Winter's brother Thomas, John Grant, Ambrose Rokewood, Robert Keyes, Sir Everard Digby, Francis Tresham, a cousin of Catesby and Thomas Bates Catesby's servant, all, with the exception of the last, being men of good family and all Roman Catholics.
Catesby, Percy and the two Wrights were killed, Winter and Rokewood wounded and taken prisoners with the men who still adhered to them.
In all eight of the conspirators, including the two Winters, Digby, Fawkes, Rokewood, Keyes and Bates, were executed, while Tresham died in the Tower.
In September, shortly before the expected meeting of parliament on the 3rd of October, Garnet organized a pilgrimage to St Winifred's Well in Flintshire, which started from Gothurst (now Gayhurst), Sir Everard Digby's house in Buckinghamshire, included Rokewood, and stopped at the houses of John Grant and Robert Winter, three others of the conspirators.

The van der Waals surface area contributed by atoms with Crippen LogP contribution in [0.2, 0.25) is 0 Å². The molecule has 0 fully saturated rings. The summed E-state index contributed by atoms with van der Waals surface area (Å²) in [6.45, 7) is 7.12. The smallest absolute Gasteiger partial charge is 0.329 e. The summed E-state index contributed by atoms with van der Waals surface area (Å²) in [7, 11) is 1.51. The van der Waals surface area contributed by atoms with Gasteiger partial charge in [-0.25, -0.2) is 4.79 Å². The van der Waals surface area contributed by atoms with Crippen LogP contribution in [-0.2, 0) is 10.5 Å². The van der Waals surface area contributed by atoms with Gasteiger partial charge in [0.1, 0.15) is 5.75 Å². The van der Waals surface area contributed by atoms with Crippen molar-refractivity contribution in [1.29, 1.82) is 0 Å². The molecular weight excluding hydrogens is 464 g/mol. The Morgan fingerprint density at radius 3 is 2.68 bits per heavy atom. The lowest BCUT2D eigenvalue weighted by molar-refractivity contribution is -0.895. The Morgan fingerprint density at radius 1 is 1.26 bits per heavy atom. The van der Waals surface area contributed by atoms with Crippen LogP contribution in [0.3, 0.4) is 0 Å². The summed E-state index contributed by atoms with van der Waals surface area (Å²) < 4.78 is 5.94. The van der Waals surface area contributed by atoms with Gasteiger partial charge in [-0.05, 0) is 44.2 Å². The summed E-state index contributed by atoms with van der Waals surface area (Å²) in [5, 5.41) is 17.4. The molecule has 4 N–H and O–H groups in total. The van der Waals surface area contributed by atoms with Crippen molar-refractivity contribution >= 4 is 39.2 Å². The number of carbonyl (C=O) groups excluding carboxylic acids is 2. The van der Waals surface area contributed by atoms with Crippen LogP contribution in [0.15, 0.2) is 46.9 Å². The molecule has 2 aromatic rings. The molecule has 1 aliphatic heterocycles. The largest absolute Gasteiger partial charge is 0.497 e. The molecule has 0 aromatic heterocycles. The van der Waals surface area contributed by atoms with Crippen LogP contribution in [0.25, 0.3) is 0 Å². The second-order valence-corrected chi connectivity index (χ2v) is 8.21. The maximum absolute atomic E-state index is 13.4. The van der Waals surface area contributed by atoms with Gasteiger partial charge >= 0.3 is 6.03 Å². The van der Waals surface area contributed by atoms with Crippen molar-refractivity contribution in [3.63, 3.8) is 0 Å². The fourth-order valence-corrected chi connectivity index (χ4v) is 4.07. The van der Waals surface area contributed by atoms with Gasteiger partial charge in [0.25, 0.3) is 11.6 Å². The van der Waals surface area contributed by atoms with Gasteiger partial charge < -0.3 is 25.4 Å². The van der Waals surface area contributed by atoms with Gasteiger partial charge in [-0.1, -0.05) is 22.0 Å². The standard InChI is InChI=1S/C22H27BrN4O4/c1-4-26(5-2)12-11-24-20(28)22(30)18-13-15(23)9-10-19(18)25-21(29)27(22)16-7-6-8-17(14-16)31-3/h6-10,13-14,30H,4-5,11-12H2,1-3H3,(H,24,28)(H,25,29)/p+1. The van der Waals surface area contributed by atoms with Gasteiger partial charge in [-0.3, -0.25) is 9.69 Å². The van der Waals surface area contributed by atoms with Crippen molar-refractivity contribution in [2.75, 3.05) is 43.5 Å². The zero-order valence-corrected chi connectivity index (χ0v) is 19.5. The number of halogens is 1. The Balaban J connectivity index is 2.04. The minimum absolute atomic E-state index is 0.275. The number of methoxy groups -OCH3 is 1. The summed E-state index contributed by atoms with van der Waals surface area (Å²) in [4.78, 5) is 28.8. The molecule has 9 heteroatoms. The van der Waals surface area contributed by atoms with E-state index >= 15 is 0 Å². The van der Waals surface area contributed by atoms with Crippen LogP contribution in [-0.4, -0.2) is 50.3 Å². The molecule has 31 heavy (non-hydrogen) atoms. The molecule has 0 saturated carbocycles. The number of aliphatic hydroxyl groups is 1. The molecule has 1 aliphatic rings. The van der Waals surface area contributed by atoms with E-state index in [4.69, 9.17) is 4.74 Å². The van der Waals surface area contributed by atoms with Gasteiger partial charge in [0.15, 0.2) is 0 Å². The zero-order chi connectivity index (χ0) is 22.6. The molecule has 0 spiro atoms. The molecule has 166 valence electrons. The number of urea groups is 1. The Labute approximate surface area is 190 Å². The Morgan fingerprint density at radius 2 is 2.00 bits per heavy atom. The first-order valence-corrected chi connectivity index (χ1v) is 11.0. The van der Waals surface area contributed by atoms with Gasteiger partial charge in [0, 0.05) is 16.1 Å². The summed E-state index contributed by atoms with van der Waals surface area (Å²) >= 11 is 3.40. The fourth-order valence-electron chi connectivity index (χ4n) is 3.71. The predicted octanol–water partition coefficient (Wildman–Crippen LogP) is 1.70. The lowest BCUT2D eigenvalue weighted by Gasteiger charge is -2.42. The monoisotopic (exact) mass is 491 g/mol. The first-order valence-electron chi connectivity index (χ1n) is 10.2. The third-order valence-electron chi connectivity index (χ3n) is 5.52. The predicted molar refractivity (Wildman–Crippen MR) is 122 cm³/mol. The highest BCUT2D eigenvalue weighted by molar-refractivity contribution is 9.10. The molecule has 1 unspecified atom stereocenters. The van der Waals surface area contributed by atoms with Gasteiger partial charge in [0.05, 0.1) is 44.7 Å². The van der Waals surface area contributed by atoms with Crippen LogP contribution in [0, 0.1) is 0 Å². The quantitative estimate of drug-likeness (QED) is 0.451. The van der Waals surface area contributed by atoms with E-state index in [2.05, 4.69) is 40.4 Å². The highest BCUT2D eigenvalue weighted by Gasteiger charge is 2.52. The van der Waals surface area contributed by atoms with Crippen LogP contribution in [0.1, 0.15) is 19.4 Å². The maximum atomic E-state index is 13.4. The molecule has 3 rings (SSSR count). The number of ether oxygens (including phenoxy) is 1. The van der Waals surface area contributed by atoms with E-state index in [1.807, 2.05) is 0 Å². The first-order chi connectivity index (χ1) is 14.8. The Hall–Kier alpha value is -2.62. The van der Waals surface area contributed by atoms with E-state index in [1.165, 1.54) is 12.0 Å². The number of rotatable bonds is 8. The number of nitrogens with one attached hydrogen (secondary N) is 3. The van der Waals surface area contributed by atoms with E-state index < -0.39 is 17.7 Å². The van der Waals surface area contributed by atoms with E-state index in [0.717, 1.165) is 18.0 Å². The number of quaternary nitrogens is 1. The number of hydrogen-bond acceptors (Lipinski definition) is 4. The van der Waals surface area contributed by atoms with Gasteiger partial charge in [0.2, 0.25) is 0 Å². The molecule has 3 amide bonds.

He was tried, together with the two Winters, John Grant, Ambrose Rokewood, Robert Keyes and Thomas Bates, before a special commission in Westminster Hall on the 27th of January 1606.
He suffered death in company with Thomas Winter, Rokewood and Keyes on the 31st, being drawn on a hurdle from the Tower to the Parliament House, opposite which he was executed.